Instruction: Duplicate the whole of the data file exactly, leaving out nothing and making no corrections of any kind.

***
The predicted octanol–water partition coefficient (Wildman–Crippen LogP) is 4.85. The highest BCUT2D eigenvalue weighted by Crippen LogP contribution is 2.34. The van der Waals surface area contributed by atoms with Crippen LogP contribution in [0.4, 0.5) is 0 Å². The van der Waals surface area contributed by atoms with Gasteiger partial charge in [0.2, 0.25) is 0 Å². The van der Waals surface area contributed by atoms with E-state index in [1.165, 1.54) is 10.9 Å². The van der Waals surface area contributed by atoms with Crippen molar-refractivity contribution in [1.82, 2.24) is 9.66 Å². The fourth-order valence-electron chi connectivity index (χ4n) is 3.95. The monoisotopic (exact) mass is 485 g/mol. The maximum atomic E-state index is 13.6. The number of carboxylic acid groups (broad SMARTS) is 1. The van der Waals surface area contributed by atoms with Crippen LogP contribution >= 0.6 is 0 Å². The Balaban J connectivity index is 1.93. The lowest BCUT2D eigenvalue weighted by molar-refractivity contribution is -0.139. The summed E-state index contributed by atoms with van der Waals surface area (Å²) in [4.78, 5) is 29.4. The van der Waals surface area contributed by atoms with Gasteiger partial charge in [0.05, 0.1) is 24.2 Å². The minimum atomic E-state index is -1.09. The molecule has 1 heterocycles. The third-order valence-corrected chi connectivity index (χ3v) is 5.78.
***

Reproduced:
The predicted octanol–water partition coefficient (Wildman–Crippen LogP) is 4.85. The highest BCUT2D eigenvalue weighted by Crippen LogP contribution is 2.34. The van der Waals surface area contributed by atoms with Crippen LogP contribution in [0.4, 0.5) is 0 Å². The van der Waals surface area contributed by atoms with Gasteiger partial charge in [0.2, 0.25) is 0 Å². The van der Waals surface area contributed by atoms with E-state index in [1.165, 1.54) is 10.9 Å². The van der Waals surface area contributed by atoms with Crippen molar-refractivity contribution in [1.82, 2.24) is 9.66 Å². The fourth-order valence-electron chi connectivity index (χ4n) is 3.95. The monoisotopic (exact) mass is 485 g/mol. The maximum atomic E-state index is 13.6. The number of carboxylic acid groups (broad SMARTS) is 1. The van der Waals surface area contributed by atoms with Crippen LogP contribution >= 0.6 is 0 Å². The Balaban J connectivity index is 1.93. The lowest BCUT2D eigenvalue weighted by molar-refractivity contribution is -0.139. The summed E-state index contributed by atoms with van der Waals surface area (Å²) in [4.78, 5) is 29.4. The van der Waals surface area contributed by atoms with Gasteiger partial charge in [0.05, 0.1) is 24.2 Å². The minimum atomic E-state index is -1.09. The molecule has 1 heterocycles. The third-order valence-corrected chi connectivity index (χ3v) is 5.78.